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Our top tips on how to find your lost cat

Losing a pet is an awful and overwhelming experience and it can be hard to know exactly what to do when your feline friend goes missing. So we’ve created a little step by step guide to ensure that you have all the tools you need to find some calm in the chaos and give you a better chance of reconnecting with your fur baby.

Cat walking along a wall - TassieCat

Firstly, it’s important to establish if your cat is, in fact, lost. It’s time to find your magnifying glass and make like Sherlock Holmes. They might be somewhere in the house, hiding under a bed or soaking up some sunshine by a window. It may be helpful to walk around with their favourite treat and call their name. Be sure not to call too loudly as this might scare your cat or make them think they’ve done something wrong, in which case they won’t come to you.

When you have established that your cat isn’t hiding in the home it’s time to take the hunt outside.

  • Check your yard. If you can’t find your cat hanging around your home, you may need to check with your neighbours. Ask if you can search their backyard and the area surrounding the house. Some cats can roam up to a kilometre from home, but most of the time they will be in the immediate neighbourhood. Check up to 4 gardens/yards in any direction from your house.

  • From 1 March 2022, all cats over the age of four months must be microchipped. If your cat goes missing and ends up at a vet, cat management facility or shelter, they will be scanned for a microchip. The microchip contains a unique identification number that is linked to you, the owner, through an online microchip registry. Once your cat has been scanned and identified, you will be contacted and you can be reunited with your cat. Your cat’s microchip can really be their ticket home. Even indoor-only cats should be microchipped as they can sometimes sneak out through an open window or dart out of an open door, especially if they are scared.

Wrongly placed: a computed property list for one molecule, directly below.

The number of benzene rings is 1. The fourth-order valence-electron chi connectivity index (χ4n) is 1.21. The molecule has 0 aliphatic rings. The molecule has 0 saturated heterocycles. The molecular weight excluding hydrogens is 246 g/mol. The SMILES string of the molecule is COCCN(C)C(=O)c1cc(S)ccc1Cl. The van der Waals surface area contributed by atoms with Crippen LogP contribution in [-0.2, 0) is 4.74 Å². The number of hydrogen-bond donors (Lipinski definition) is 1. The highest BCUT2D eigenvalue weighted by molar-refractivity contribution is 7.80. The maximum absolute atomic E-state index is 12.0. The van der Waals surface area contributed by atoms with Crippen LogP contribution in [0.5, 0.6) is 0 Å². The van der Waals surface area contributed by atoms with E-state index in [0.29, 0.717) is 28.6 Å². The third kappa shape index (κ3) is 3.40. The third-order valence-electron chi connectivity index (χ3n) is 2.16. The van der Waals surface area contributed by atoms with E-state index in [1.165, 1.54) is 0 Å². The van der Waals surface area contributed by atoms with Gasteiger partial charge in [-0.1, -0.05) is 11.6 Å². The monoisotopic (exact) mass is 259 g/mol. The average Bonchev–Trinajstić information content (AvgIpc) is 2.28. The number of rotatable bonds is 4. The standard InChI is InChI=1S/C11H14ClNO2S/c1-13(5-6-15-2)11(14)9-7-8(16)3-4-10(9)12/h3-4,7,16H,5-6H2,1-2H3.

Cat in a doorway - TassieCat

If your cat has disappeared and you can’t find them in the surrounding neighbourhood you should make sure your contact details are up to date on the microchipping registry in case your cat is taken to a vet or cat management facility and scanned. Go to to find out where your cat’s microchip is registered.

  • Contact various cat management facilities, shelters and vet clinics. Be sure you don’t just contact the local cat management facility and shelters. Cats can get into some very strange situations. While most cats stay on foot and will roam your local area, a cat could very easily jump into the back of a van and be moved halfway across the state. Don’t laugh! We’ve heard far more outlandish stories before. If you’ve contacted the cat management facilities, shelters and vets and they don’t have any record of your cat, it’s important to follow up with them every few days.

  • Search and post on Tasmanian lost pets websites and social media sites. Also, use your local community Facebook page. Check out the pages below:

  • Get crafty and make and distribute ‘Lost Cat’ posters through your neighbourhood. Include a photo, any unique features, their name and your phone number. Check with your council on by-laws related to displaying community posters.

  • And most importantly, don’t give up! Some cats are found weeks or even months after they first go missing.

When you have found your cat, say a big thank you to the person that found them! Remove all posters and social media posts and grab your tool belt, it’s time to help them stay safe at home by building a cat enclosure.

Cat asleep in bed - TassieCat


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